After sitting for awhile — who knows, who cares how long? — I washed and dressed in my hiking duds and headed down the trail like a good girl scout to the waterfall for a gallon of water. Being in the woods seemed odd and confining. The trees felt tight after all this time in the open on the rock edge of the mountain.

Up there, the wind is the biggest thing. Since there are no trees, there is nothing between me and the breeze. Wind is newly alive for me, less abstract. Earth, fire, water. These you can touch and taste. But air. . .

Carrying the water up the hill to camp about killed me, and I was thrilled to be back home. I made a big fire, put on water to boil, stripped, and went to lie in the sun. Where I am now, stretched out on the rock, basking in it's healing heat.

So far, I have spent the greater part of every day stone naked, dressing only when I travel the trail or when the evening chills. I have become completely unselfconscious. Now I sing, shout right out. Every little thing makes me joyous. I sing all the time. Like the birds. My songs belong. My spirits soar.


9/18 evening

After a long sun-saturated while, I got antsy. Kept jumping up and moving seats. Trying on different rocks, viewing possibilities. Toured the blueberry patches that comprise the extensive ground cover on this outcrop. The more I walked, the more blueberries I found. As i watched the last light leak into dusk, I ate several, savoring each delicious one.

Back at camp i peeled garlics until I couldn't see, then lit the fire and cooked garlic, ginger, and cayenne. Now, hours later, i am sitting solo at this fire drinking hot, spicy soup. Watching the lights in the night. The wind has been building all day. Now the fire has begun to blow sparks. I'll extinguish it and go to sleep.


9/19 late morning

Rain woke me in the middle of the night. I got up, spread the tarp, brought in the food bag and sealed the tent. Nothing leaked and it stopped by morning. When I woke I was glad to see the sun and relieved that the wood wasn't too wet. My birthday present!

Boiled leftover broth with soy and went up to observe the morning.

Chilly. The sun, as intense as always, but the wind was wild and clouds began to gather.


9/19 evening

I dressed warm and went back down the trail for more water, as the boiling of it consumes about half. The walk back with the gallon jug wreaked havoc on my heart. I think I have finally let go my control over my will. I am actually allowing myself to feel weak.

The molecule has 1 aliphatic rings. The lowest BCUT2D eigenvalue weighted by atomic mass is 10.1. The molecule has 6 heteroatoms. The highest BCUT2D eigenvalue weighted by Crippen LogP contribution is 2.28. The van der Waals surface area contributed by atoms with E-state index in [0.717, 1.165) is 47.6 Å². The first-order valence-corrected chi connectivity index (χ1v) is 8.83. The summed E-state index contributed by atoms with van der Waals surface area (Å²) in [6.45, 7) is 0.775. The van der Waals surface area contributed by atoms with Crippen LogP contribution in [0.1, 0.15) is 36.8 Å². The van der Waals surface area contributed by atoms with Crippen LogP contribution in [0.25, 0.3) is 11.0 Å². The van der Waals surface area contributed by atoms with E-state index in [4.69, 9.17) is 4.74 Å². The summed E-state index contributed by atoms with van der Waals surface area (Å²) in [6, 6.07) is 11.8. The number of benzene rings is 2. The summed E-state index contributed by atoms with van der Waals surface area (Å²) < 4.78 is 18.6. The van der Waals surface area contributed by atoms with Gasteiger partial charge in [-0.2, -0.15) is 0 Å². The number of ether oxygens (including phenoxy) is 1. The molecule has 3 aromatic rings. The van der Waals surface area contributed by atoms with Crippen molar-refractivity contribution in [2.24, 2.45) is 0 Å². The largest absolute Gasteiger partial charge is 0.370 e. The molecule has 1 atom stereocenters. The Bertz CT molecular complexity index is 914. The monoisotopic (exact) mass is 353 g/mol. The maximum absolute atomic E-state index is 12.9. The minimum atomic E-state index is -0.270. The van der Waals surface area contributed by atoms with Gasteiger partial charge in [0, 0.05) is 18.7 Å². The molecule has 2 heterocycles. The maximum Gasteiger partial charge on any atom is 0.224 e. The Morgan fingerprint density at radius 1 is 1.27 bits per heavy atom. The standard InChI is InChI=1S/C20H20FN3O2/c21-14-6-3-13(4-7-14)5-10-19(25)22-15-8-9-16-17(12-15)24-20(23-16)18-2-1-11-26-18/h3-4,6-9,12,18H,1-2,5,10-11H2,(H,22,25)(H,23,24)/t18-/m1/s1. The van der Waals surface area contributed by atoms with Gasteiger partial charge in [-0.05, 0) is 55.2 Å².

Napped while the water was boiling. For the first time today the wind made it too cool to be naked, so I sucked in the sun through my cozy sweat clothes. Woke while the sun was still high. Gathered my things and went to the big rock for the afternoon on my favorite chaise-lounge-ledge. It hugs my body in a perfect fit and is luxuriously comfortable for hours.

The Moon Watcher's Companion by Donna Henes

At dusk I put on all my remaining clothes. I gathered loads of firewood, more to keep warm in the collecting than in the burning. This has been a great day. Energetic. High. I bundled by the fire and drank bouillon with cayenne and made a birthday treat of boiled-down lemon peels, blackberry juice, and honey. Pure nectar.

An extremely dark clear cold night. The deep chill on these rocks drove me to an early bed, where I lay with all my clothes on — jogging, running, jumping in place — trying to generate some heat.


9/20 evening

Morning light filtered in and I finally began to thaw. When I got up to pee, I saw that I had gotten my period during the night. No wonder I felt so lousy. Went back to bed to sleep away the cramps. I hadn't expected to get it until Sunday. Amazing to realize that my breasts did not swell and get tender. Of course they are so tiny now!

Hunger got the best of me and I dragged up to deal with it. If I sleep all day I'm afraid I won't be able to sleep at night and the night is so long. I made garlic soup, and a toddy of lemon peel with an orange tea bag and bee pollen. I cannot think of taking a walk or getting water today. I can't move. I am like these rocks. Just here on the edge of the mountain in the sun.

This viewing place is a zen garden. Thick pads of acid green moss placed just so on the steely granite. Bleached grasses growing out of the cracks. Blueberry patches turning purple for autumn. Boulders scattered in considered arrangements. Some few trees. In the distance, undulating green mountains, one early red maple.

It is never truly quiet. There are lots of singing, chirping creatures. Insects and birds, my only companions. Lots of planes, too, which are welcome at night for their moving lights.

I piled on all the rest of my clothes, made an enormous pot of mint tea, which I took back to the view. Tonight was the best sunset. Psychedelic day-glo skies with slender clouds, like geese, skimming through. Even after the fire was lit and it was dark, these streaked white formations arched above me. I'd never noticed clouds at night to be so vivid.

I chanted the night's coming on and chanted the sun's leaving and chanted myself onto the clouds and sailed over my valley.

I found this written in an old notebook: "I really am coming to depend on these fast retreats to soothe my soul and erase the lines the city leaves around my mind: all the little wrinkles that catch the litter and clog my processes." Here, I am as smooth as the sky.


9/21 early afternoon

I woke knowing it was going to rain before I even unzipped the tent. Light came in, but there was no sun. I should have been able to interpret last night's exceptional sunset. Got up, prepared for rain and crawled back in just in time. It's been raining all day. I tried to stay asleep until it stopped.